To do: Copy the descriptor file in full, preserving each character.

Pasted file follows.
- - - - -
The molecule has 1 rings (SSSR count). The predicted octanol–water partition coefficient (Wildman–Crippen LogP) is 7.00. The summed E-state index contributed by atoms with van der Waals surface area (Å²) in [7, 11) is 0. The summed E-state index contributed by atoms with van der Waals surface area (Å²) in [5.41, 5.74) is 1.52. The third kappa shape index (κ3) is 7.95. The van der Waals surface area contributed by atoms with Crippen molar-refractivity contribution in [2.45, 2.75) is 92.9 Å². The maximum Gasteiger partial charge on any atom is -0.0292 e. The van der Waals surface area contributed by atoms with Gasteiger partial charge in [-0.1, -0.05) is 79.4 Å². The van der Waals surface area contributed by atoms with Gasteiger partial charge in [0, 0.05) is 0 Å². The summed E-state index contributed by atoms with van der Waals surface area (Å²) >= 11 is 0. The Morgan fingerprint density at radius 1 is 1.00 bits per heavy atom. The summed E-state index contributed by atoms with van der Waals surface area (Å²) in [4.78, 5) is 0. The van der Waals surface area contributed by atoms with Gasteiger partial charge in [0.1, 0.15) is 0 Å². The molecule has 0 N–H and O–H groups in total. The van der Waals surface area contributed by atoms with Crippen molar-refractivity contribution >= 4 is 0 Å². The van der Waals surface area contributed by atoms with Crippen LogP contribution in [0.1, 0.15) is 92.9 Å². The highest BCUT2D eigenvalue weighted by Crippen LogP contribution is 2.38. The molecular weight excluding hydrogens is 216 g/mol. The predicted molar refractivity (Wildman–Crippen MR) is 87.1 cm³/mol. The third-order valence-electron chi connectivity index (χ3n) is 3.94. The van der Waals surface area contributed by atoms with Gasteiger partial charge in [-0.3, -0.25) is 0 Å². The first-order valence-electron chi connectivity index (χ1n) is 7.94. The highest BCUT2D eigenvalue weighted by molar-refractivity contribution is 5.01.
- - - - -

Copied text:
The molecule has 1 rings (SSSR count). The predicted octanol–water partition coefficient (Wildman–Crippen LogP) is 7.00. The summed E-state index contributed by atoms with van der Waals surface area (Å²) in [7, 11) is 0. The summed E-state index contributed by atoms with van der Waals surface area (Å²) in [5.41, 5.74) is 1.52. The third kappa shape index (κ3) is 7.95. The van der Waals surface area contributed by atoms with Crippen molar-refractivity contribution in [2.45, 2.75) is 92.9 Å². The maximum Gasteiger partial charge on any atom is -0.0292 e. The van der Waals surface area contributed by atoms with Gasteiger partial charge in [-0.1, -0.05) is 79.4 Å². The van der Waals surface area contributed by atoms with Gasteiger partial charge in [0, 0.05) is 0 Å². The summed E-state index contributed by atoms with van der Waals surface area (Å²) >= 11 is 0. The Morgan fingerprint density at radius 1 is 1.00 bits per heavy atom. The summed E-state index contributed by atoms with van der Waals surface area (Å²) in [4.78, 5) is 0. The van der Waals surface area contributed by atoms with Gasteiger partial charge in [0.1, 0.15) is 0 Å². The molecule has 0 N–H and O–H groups in total. The van der Waals surface area contributed by atoms with Crippen molar-refractivity contribution >= 4 is 0 Å². The van der Waals surface area contributed by atoms with Crippen LogP contribution in [0.1, 0.15) is 92.9 Å². The highest BCUT2D eigenvalue weighted by Crippen LogP contribution is 2.38. The molecular weight excluding hydrogens is 216 g/mol. The predicted molar refractivity (Wildman–Crippen MR) is 87.1 cm³/mol. The third-order valence-electron chi connectivity index (χ3n) is 3.94. The van der Waals surface area contributed by atoms with Gasteiger partial charge in [-0.3, -0.25) is 0 Å². The first-order valence-electron chi connectivity index (χ1n) is 7.94. The highest BCUT2D eigenvalue weighted by molar-refractivity contribution is 5.01.